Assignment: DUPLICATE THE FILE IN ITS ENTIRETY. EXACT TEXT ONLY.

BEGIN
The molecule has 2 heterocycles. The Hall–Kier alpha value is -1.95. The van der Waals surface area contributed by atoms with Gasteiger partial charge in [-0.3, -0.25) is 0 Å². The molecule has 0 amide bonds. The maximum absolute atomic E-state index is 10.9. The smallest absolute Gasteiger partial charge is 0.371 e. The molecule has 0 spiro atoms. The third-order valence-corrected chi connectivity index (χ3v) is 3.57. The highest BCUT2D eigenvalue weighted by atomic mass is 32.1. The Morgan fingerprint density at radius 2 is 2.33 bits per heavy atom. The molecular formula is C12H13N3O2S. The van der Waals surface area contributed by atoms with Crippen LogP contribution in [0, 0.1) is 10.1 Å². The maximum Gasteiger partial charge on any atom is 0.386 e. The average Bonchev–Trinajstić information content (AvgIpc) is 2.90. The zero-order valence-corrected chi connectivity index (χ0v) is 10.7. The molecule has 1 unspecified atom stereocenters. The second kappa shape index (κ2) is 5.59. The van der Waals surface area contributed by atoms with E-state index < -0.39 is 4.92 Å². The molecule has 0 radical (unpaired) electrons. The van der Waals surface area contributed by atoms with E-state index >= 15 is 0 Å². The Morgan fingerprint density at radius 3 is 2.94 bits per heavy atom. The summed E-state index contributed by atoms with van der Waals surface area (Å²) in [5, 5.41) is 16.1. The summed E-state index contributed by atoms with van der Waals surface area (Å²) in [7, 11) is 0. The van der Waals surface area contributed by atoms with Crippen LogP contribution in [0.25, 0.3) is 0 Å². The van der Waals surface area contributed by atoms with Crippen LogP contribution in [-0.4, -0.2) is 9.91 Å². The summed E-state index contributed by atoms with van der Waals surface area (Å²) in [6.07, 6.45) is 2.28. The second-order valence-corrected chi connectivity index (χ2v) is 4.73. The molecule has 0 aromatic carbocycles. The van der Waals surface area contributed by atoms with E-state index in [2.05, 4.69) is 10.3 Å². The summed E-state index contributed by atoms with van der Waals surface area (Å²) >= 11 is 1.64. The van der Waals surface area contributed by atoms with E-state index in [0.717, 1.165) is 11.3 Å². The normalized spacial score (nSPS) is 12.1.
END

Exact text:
The molecule has 2 heterocycles. The Hall–Kier alpha value is -1.95. The van der Waals surface area contributed by atoms with Gasteiger partial charge in [-0.3, -0.25) is 0 Å². The molecule has 0 amide bonds. The maximum absolute atomic E-state index is 10.9. The smallest absolute Gasteiger partial charge is 0.371 e. The molecule has 0 spiro atoms. The third-order valence-corrected chi connectivity index (χ3v) is 3.57. The highest BCUT2D eigenvalue weighted by atomic mass is 32.1. The Morgan fingerprint density at radius 2 is 2.33 bits per heavy atom. The molecular formula is C12H13N3O2S. The van der Waals surface area contributed by atoms with Crippen LogP contribution in [0, 0.1) is 10.1 Å². The maximum Gasteiger partial charge on any atom is 0.386 e. The average Bonchev–Trinajstić information content (AvgIpc) is 2.90. The zero-order valence-corrected chi connectivity index (χ0v) is 10.7. The molecule has 1 unspecified atom stereocenters. The second kappa shape index (κ2) is 5.59. The van der Waals surface area contributed by atoms with E-state index < -0.39 is 4.92 Å². The molecule has 0 radical (unpaired) electrons. The van der Waals surface area contributed by atoms with E-state index >= 15 is 0 Å². The Morgan fingerprint density at radius 3 is 2.94 bits per heavy atom. The summed E-state index contributed by atoms with van der Waals surface area (Å²) in [5, 5.41) is 16.1. The summed E-state index contributed by atoms with van der Waals surface area (Å²) in [7, 11) is 0. The van der Waals surface area contributed by atoms with Crippen LogP contribution in [0.25, 0.3) is 0 Å². The van der Waals surface area contributed by atoms with Crippen LogP contribution in [-0.4, -0.2) is 9.91 Å². The summed E-state index contributed by atoms with van der Waals surface area (Å²) in [6.07, 6.45) is 2.28. The second-order valence-corrected chi connectivity index (χ2v) is 4.73. The molecule has 0 aromatic carbocycles. The van der Waals surface area contributed by atoms with E-state index in [2.05, 4.69) is 10.3 Å². The summed E-state index contributed by atoms with van der Waals surface area (Å²) >= 11 is 1.64. The van der Waals surface area contributed by atoms with E-state index in [0.717, 1.165) is 11.3 Å². The normalized spacial score (nSPS) is 12.1.